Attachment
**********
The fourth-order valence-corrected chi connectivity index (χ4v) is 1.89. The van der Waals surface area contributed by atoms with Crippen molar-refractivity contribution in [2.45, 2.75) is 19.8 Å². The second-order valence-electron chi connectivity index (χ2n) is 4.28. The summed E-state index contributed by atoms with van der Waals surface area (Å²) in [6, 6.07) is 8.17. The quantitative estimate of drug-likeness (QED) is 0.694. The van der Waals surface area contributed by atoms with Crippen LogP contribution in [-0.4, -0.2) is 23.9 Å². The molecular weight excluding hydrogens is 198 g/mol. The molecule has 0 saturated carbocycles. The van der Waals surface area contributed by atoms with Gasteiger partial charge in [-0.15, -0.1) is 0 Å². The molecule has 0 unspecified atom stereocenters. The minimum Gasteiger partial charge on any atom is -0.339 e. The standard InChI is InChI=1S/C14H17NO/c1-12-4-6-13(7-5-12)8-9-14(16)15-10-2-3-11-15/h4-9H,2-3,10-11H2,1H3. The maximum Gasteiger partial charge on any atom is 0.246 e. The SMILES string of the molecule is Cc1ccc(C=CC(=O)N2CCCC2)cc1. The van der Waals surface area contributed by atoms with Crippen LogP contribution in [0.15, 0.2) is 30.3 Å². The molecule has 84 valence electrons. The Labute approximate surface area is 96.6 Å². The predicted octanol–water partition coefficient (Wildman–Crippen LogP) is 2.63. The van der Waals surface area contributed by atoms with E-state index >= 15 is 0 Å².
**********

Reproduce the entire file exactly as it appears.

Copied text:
The fourth-order valence-corrected chi connectivity index (χ4v) is 1.89. The van der Waals surface area contributed by atoms with Crippen molar-refractivity contribution in [2.45, 2.75) is 19.8 Å². The second-order valence-electron chi connectivity index (χ2n) is 4.28. The summed E-state index contributed by atoms with van der Waals surface area (Å²) in [6, 6.07) is 8.17. The quantitative estimate of drug-likeness (QED) is 0.694. The van der Waals surface area contributed by atoms with Crippen LogP contribution in [-0.4, -0.2) is 23.9 Å². The molecular weight excluding hydrogens is 198 g/mol. The molecule has 0 saturated carbocycles. The van der Waals surface area contributed by atoms with Gasteiger partial charge in [-0.15, -0.1) is 0 Å². The molecule has 0 unspecified atom stereocenters. The minimum Gasteiger partial charge on any atom is -0.339 e. The standard InChI is InChI=1S/C14H17NO/c1-12-4-6-13(7-5-12)8-9-14(16)15-10-2-3-11-15/h4-9H,2-3,10-11H2,1H3. The maximum Gasteiger partial charge on any atom is 0.246 e. The SMILES string of the molecule is Cc1ccc(C=CC(=O)N2CCCC2)cc1. The van der Waals surface area contributed by atoms with Crippen LogP contribution in [0.15, 0.2) is 30.3 Å². The molecule has 84 valence electrons. The Labute approximate surface area is 96.6 Å². The predicted octanol–water partition coefficient (Wildman–Crippen LogP) is 2.63. The van der Waals surface area contributed by atoms with E-state index >= 15 is 0 Å².